The Base Scanner can be used for manual trading on all exchanges supported by Altrady.
The trader can choose to be notified when a base is cracked and meets their selected criteria.
More information here and here.



Settings added for the Base Scanner in Altrady do not affect your CBS signals or settings. The two are completely separate.

CBS Monthly Reports

CBS Reports can be found here: http://cryptobasscanner.com#reports
There is one report for each month, covering signals sent in that month. The reports are usually ready around the 10th of the following month which allows positions to complete where possible.

Entry price:
CBS signals are sent when the Median Drop is reached, and throughout the report the median drop is the assumed entry price.
When trading with a bot, it is possible that the entry was not filled at all if the drop was very fast and the order was placed after the price had retraced.
Also, for some pairs (especially low-sat BTC pairs) the queue at each price can be large and orders take time to fill. In a real scenario, an order at that price may or may not fill before the price retraces.
On some bots, and Entry order price expiration time can be entered and if this is used, the entry order would be cancelled at that time, if it is not yet filled.

DCAs: Unless otherwise specified, DCAs are at -4%, -8% and -12% and at each DCA the current position size is doubled.
The first DCA is entered at the stated level (median drop). Further DCAs are based on the average entry price. Actual entry prices, relative to the first entry, are as shown below:



Sorting the tables
Click a column header to sort by that column. Toggle between Ascending (from low to high) and Descending (from high to low).

Filters
At the top of the report are four filters that can be applied to the data in the report:
Exchange: All of the exchanges for which signals are available
Algorithm: The three CBS/Altrady algorithms for which signals are sent
Currency: Quote currency)
Volume: 24 hour volume for the market at the time of the signal?

The reports can be used to compare exchanges, quote currencies and algorithms.
And once a trader has narrowed down which of those to focus on, the reports are useful for deciding which settings to use (as discussed above). Choose your filter values depending on what you are wanting to compare.

Date range: Next to the filters is the date range of the signals for the report.
It is possible to select a different month (1st one month to 1st next month). But not multiple months, or periods starting or ending on dates other than 1st.



Win Rate
Shows percentage of signals that reached at least +1%, +2% or +3% profit, 3% Win Rate with DCA

Total signals: A count of the signals sent in the selected month.
+1%: Signals that reached 1% profit with no DCAs.
+2%: Signals that reached 2% profit with no DCAs.
+3%: Signals that reached 3% profit with no DCAs.
3% Win rate with DCA: assumes that DCAs were applied if the price reached them.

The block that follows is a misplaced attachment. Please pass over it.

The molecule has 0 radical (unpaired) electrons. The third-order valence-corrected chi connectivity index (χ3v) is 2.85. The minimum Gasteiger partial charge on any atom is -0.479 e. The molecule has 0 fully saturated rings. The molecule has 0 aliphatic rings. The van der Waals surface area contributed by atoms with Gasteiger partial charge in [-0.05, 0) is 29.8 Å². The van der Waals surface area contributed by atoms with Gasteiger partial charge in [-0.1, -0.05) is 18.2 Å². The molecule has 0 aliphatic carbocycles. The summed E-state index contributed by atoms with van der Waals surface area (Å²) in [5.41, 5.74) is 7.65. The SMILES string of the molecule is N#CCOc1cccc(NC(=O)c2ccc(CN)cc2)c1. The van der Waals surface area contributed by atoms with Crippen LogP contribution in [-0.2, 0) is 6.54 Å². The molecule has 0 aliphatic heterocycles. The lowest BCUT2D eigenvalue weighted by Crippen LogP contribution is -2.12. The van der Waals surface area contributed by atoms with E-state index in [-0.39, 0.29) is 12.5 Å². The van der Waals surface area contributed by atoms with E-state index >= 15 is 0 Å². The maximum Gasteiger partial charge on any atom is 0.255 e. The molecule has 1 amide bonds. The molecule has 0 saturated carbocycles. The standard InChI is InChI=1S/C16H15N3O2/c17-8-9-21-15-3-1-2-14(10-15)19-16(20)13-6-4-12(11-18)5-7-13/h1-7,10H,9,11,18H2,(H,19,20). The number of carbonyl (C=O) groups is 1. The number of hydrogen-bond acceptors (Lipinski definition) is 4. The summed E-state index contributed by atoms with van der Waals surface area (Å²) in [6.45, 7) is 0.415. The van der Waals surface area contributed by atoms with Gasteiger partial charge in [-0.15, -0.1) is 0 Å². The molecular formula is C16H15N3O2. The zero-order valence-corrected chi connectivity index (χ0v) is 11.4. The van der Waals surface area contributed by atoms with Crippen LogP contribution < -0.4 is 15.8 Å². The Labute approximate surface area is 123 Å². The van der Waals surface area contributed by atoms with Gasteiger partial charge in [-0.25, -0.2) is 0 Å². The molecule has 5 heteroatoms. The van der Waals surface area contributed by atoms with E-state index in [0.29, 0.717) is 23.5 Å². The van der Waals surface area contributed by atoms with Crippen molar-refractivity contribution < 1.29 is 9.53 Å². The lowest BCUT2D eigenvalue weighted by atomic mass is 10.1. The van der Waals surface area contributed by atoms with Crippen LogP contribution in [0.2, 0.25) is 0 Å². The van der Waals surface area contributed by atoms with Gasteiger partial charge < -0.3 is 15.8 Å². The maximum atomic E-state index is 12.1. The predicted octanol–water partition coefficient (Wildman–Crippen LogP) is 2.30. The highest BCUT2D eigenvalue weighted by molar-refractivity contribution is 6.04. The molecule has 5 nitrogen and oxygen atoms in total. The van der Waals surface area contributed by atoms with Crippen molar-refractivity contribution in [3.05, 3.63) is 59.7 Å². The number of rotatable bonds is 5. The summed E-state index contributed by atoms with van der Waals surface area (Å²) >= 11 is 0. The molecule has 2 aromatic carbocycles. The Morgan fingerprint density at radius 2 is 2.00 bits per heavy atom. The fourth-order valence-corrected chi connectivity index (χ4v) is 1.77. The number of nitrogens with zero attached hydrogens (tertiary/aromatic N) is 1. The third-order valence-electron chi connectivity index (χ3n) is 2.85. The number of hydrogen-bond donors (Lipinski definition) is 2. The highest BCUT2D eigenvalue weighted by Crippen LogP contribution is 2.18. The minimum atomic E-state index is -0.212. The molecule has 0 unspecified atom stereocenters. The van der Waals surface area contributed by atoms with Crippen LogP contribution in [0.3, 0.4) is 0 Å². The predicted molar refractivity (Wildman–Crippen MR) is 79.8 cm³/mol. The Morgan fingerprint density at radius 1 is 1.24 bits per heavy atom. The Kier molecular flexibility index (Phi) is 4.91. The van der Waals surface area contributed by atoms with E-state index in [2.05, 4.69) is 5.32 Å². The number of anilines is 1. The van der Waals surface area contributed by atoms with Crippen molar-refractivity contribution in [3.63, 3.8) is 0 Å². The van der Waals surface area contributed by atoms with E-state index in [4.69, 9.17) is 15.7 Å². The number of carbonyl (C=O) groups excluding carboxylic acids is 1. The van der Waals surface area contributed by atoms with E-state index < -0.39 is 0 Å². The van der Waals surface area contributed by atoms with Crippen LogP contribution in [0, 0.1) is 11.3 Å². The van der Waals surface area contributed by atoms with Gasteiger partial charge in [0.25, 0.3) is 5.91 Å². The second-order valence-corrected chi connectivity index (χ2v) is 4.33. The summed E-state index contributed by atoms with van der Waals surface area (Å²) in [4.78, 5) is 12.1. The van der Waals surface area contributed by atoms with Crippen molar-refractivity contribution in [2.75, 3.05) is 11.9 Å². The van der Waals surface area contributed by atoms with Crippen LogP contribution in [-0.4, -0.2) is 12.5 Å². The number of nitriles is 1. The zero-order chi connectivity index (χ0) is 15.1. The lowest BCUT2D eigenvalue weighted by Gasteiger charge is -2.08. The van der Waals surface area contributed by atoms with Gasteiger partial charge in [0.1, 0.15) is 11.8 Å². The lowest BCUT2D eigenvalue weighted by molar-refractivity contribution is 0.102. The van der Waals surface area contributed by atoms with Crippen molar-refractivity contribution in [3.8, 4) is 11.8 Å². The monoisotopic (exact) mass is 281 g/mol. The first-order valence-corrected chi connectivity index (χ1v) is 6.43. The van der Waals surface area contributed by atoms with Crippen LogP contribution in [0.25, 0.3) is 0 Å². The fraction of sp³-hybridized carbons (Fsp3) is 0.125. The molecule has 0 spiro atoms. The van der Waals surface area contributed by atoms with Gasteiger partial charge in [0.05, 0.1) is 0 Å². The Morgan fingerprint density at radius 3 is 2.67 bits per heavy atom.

Target Profit: The signals include a suggested profit percentage (half median drop) that some bots allow the trader to use. Target Profit is the mean gross profit rate across signals.
Target TP Win Rate: Signals that reached the profit rate sent with the signal, with no DCAs?

Signals by Day
While the average number of signals per day is interesting, the variation between days is more useful for deciding settings, such as number of concurrent positions. One the trader has decided which exchange, quote currency, algorithm and volume they will be using, it is a good idea to count the number of days for that combination with zero, 1, 2, 3 etc. signals. There is little point in allowing for a high number of concurrent positions if there are many days each month with only a few signals.

Note that dates with no signals are skipped on the chart, so look for missing dates to count the number of days with no signals.

Signals for ETH on Huobi for June 20221. Note: Zero signals on 6th, 17th, 24th June.

Currency Based Stats
This section is most useful for comparing currencies for a single exchange and algorithm, are filtering for your volume requirements.



Currency: the quote currency
Signals: a count of the number of signals for the month
WR 1%: Signals that reached 1% profit with no DCAs.
WR 2%: Signals that reached 2% profit with no DCAs. Includes signals that reached 1% profit.
WR 3%: Signals that reached 3% profit with no DCAs. Includes signals that reached 2% profit.
Target TP% Signals that reached the Profit percentage in the signal. Includes signals that reached 1% profit (since the Target TP is always >= 1.5%). This figure would also include some signals that reached 2% or 3%, where the Target TP was greater than 2% or 3%.
Signals/day: The mean average number of signals each day
Avg. Drop: The mean average of the median drops for each pair at the time of the signal.

The Pie Chart offers a visual representation of the total number of signals during the month for each quote currency.

Exchange Based Stats